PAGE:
UN confirms Rwandan army backing M23 rebels’ attacks in DRC

The Rwandan army has intervened in the eastern Democratic Republic of Congo (DRC) in recent months, both directly and in support of armed groups, according to a report by UN experts.

The Rwandan army has “launched military interventions against Congolese armed groups and positions of the Congolese Armed Forces” since November 2021, according to the report, which was transmitted to the Security Council. The experts say that Kigali has also “provided troop reinforcements to the M23 for specific operations, particularly when these were aimed at seizing strategic towns and areas”.

The 23 March Movement (M23) is a former Tutsi-dominated rebellion defeated in 2013, which took up arms again at the end of last year to demand the implementation of an agreement signed with Kinshasa. Since the end of March, the frequency and intensity of fighting has increased dramatically and the M23 has taken over parts of Rutshuru territory, up to ten kilometers north of Goma, the provincial capital of North Kivu.

The report of the Group of Experts undermines the denials of the Rwandan authorities and details, with evidence, the direct involvement of Rwanda “unilaterally or jointly with M23 fighters” in the east of the DRC. On June 13, the strategic town of Bunagana (50 km north of Goma), a commercial crossroads on the Ugandan border, was taken by the M23 after clashes.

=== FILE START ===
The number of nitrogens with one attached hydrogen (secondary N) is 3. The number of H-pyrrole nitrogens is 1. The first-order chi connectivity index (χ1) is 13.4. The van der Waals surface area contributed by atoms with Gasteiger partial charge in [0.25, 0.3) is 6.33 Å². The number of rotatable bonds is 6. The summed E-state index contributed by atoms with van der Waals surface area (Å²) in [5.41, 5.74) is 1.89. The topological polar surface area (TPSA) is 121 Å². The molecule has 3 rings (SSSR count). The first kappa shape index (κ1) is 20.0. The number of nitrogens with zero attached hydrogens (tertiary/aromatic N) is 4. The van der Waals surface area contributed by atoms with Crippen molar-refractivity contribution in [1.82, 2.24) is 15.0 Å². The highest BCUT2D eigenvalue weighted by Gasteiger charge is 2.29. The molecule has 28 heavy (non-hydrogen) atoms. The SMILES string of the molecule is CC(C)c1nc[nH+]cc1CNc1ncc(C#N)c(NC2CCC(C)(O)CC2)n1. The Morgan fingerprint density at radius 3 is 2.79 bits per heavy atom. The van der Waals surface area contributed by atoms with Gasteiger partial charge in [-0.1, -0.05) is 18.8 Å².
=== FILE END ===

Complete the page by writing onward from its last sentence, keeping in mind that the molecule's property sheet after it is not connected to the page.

Drone footage provided by MONUSCO, amateur videos and photos and eyewitness accounts establish the presence of Rwandan armed forces and/or the transfer of their equipment to the M23 in and around the town of Bunagana on the eve and day of the attack. The Group adds that “eyewitnesses and researchers have reported a passive complacency, at a minimum, of the Ugandan army at the border, which allowed M23 fighters to cross the border” to attack the town.

About Khalid Al Mouahidi 3853 Articles
Khalid Al Mouahidi : A binational from the US and Morocco, Khalid El Mouahidi has worked for several american companies in the Maghreb Region and is currently based in Casablanca, where he is doing consulting jobs for major international companies . Khalid writes analytical pieces about economic ties between the Maghreb and the Mena Region, where he has an extensive network